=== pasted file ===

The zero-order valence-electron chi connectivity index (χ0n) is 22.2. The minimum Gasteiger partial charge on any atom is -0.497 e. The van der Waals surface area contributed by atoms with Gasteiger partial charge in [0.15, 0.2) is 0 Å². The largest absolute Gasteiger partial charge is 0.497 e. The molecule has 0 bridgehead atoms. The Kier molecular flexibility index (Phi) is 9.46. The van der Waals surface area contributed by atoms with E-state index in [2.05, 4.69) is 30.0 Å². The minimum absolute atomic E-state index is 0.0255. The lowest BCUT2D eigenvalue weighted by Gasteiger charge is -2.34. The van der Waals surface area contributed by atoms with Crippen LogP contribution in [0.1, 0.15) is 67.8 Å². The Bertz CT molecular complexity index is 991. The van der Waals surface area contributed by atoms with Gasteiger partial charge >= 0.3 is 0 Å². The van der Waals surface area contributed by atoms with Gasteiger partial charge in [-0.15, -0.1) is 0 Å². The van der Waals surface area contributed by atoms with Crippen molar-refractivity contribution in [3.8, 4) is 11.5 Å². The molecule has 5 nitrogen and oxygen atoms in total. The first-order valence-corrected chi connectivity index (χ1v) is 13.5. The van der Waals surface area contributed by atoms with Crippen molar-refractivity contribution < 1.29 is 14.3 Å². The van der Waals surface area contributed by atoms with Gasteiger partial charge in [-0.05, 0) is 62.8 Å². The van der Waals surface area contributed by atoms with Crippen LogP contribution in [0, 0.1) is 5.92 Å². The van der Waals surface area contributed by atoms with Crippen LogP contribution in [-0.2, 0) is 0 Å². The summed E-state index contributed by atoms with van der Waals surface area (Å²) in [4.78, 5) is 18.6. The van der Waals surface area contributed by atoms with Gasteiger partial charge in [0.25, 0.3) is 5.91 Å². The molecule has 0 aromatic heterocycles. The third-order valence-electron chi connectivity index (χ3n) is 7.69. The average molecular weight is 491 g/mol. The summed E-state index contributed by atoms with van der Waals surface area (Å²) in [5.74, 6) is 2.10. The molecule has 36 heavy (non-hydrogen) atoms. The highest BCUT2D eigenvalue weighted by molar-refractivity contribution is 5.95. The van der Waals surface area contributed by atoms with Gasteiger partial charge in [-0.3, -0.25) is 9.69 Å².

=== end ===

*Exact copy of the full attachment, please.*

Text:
The zero-order valence-electron chi connectivity index (χ0n) is 22.2. The minimum Gasteiger partial charge on any atom is -0.497 e. The van der Waals surface area contributed by atoms with Gasteiger partial charge in [0.15, 0.2) is 0 Å². The largest absolute Gasteiger partial charge is 0.497 e. The molecule has 0 bridgehead atoms. The Kier molecular flexibility index (Phi) is 9.46. The van der Waals surface area contributed by atoms with E-state index in [2.05, 4.69) is 30.0 Å². The minimum absolute atomic E-state index is 0.0255. The lowest BCUT2D eigenvalue weighted by Gasteiger charge is -2.34. The van der Waals surface area contributed by atoms with Crippen LogP contribution in [0.1, 0.15) is 67.8 Å². The Bertz CT molecular complexity index is 991. The van der Waals surface area contributed by atoms with Gasteiger partial charge >= 0.3 is 0 Å². The van der Waals surface area contributed by atoms with Gasteiger partial charge in [-0.15, -0.1) is 0 Å². The van der Waals surface area contributed by atoms with Crippen molar-refractivity contribution in [3.8, 4) is 11.5 Å². The molecule has 5 nitrogen and oxygen atoms in total. The first-order valence-corrected chi connectivity index (χ1v) is 13.5. The van der Waals surface area contributed by atoms with Crippen molar-refractivity contribution < 1.29 is 14.3 Å². The van der Waals surface area contributed by atoms with Gasteiger partial charge in [-0.05, 0) is 62.8 Å². The van der Waals surface area contributed by atoms with Crippen LogP contribution in [0, 0.1) is 5.92 Å². The van der Waals surface area contributed by atoms with Crippen LogP contribution in [-0.2, 0) is 0 Å². The summed E-state index contributed by atoms with van der Waals surface area (Å²) in [4.78, 5) is 18.6. The van der Waals surface area contributed by atoms with Gasteiger partial charge in [0.25, 0.3) is 5.91 Å². The molecule has 0 aromatic heterocycles. The third-order valence-electron chi connectivity index (χ3n) is 7.69. The average molecular weight is 491 g/mol. The summed E-state index contributed by atoms with van der Waals surface area (Å²) in [5.74, 6) is 2.10. The molecule has 36 heavy (non-hydrogen) atoms. The highest BCUT2D eigenvalue weighted by molar-refractivity contribution is 5.95. The van der Waals surface area contributed by atoms with Gasteiger partial charge in [-0.3, -0.25) is 9.69 Å².